Superior electro-acoustic composition from Texas musician Thomas Bey William Bailey on his cassette La Production Interdite (ELEVATOR BATH eeaoa049). Anyone who names his musical work after a painting by Magritte is an okay guy in my book. On the face of it, the two sides of the tape seem to present two “versions” of the same thing – an instrumental mix and a vocal mix, but they both strike me as radical remakes of the original source materials, and each one can stand on its own as a separate work. I very much enjoy the “instrumental” side, which is packed with content and ideas…maximal surfaces, multiple changes, deep layers…and a real intrigue and mystery that invites the listener to keep studying it and attempting to follow its unexpected developments. Unlike some contemporary exercises in studio-based sound manipulation, I never get these sense that it’s process for its own sake, nor that we’re being led down a pre-programmed tunnel where the outcome is already known, because the composer has already chewed the idea to death through a hundred revisions and hard resets on their over-warmed computer console. There’s a real sense of excitement, discovery even; quite rare commodities in experimental music these days. I also liked the rough mixes of emotions and moods here, music that seems at once uplifting and joyous yet also melancholic and forlorn. Good bite of bittersweet chocolate orange to sink your back molars into…
The “vocal” side wasn’t quite as compelling for me on first spin; very prominent is the vocal component, which comprises a reading from some impenetrable and recondite text of a scientific nature (connected to the theme; see next para.) to the accompaniment of high-speed whirrs and motorised robot crickets. The voice turns out to be that of Alex Keller 1, fellow composer and fellow Texan, who has wowed us previously with his dark-room and grand-scale pieces (not to mention his association with the Texas wing of the phonography brigade). This vocal mix soon picks up speed, using its low-key noises and forward motions to invite the exploration of yet another fascinating subterranean lair. I can’t help hearing this as “underground” music, a motorised mole machine boring through strata, but that’s just my imagination – one of many possible associations. If we compare this with the work of Pierre Henry, who in his later works also made used of the “intoning voice” to narrate his abstract musical inventions, then it’s interesting to speculate about how different Bailey’s results are, and why. For one thing, Bailey isn’t telling a “story” (far from it; the vocal element comes close to distancing the listener, rather than drawing us in); for another, he’s less formal and stiff in his arrangements, and the music flows with the ease of a hot geyser in a National Park. While not as eventful as the first side, there’s a purity of intent to this vocal side that equates to a state of very deep concentration, of intense focus.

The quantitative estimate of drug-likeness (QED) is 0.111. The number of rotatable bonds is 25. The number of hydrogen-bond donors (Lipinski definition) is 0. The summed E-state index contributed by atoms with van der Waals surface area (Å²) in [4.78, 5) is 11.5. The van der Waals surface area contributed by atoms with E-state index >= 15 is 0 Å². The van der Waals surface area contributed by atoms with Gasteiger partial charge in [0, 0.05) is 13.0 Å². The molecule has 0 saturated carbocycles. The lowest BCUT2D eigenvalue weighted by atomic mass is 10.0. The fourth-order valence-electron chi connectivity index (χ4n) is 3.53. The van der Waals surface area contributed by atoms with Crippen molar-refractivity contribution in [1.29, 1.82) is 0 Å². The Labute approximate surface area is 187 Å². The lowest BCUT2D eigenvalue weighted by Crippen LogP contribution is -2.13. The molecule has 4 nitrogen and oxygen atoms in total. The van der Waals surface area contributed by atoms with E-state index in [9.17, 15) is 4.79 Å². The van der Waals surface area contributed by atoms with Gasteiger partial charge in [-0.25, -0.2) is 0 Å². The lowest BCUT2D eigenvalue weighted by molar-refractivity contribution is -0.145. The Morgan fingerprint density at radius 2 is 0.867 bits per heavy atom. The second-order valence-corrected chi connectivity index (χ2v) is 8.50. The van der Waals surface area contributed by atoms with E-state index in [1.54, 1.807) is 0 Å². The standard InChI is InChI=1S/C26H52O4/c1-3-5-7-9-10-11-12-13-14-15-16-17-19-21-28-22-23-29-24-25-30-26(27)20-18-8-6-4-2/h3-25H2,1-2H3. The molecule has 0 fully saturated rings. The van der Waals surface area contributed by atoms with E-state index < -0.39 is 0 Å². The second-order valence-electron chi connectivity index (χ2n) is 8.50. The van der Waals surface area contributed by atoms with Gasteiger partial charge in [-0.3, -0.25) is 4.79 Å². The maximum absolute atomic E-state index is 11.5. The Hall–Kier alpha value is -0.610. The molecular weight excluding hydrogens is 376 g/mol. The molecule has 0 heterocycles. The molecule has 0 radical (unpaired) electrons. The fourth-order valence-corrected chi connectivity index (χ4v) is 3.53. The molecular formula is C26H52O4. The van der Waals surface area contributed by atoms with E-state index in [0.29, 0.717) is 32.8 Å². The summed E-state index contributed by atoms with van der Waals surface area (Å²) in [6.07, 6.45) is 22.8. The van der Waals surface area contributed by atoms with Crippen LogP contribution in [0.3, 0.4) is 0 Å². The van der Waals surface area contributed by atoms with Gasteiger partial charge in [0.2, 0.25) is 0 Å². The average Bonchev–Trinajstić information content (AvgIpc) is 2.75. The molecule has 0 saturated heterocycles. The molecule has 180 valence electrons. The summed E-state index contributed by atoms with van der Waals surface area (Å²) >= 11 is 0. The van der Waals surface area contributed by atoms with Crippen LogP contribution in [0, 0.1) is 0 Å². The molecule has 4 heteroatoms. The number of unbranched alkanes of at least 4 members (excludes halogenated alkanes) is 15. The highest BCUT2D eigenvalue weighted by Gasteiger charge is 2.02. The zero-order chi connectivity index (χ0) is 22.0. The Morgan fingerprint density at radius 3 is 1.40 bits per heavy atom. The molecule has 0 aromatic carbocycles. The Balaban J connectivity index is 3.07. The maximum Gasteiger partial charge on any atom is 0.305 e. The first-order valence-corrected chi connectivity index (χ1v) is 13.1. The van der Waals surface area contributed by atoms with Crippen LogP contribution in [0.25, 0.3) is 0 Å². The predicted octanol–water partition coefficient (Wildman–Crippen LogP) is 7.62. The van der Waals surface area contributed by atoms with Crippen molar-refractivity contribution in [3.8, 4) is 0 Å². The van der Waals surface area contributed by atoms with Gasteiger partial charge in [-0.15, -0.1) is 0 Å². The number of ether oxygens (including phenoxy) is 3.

The theme of this La Production Interdite is quite specific, and the intention is to depict or say something about “autoscopy”, which is a phenomenon to do with seeing doppelgangers. Edgar Allen Poe wrote a story about this (William Wilson) which is a real shocker, and now I come to think of it the Magritte painting by this name could be read as a visual pun on same. Even Captain Kirk once had to do battle with his own double, and what a memorable episode that was. It takes a brave man to try and realise such a strange psychological event in sound, but Bailey doesn’t flinch from the task. The press release informs us the music “oscillates between moments of narcotic consolation and moments of sharp poignancy” in pursuit of this goal. Apparently Bailey has form in this area; most if not all his work has been concerned with “extremes of information” and he is working towards his own personalised take on avant-garde music, free from traditions, that lays great store on a “high-intensity form” of sound. Presumably this means he’s a larger-than-life risk-taking fellow who makes the most of charged and tense situations, often saying “read ‘em and weep” even if the occasion doesn’t really require it. He’s worked in Japan, Europe, and the USA; and parts of this record were made using the Buchla modular system at EMS in Stockholm, evidently a monster of a synth that inspires awe amongst those “in the know”. Excellent release; if you’re fed up with vapid, content-free electronic music, start here for a powerful antidote. From 15th June 2018.
- Wrong; please see comment below, received 21/03/2019. ↩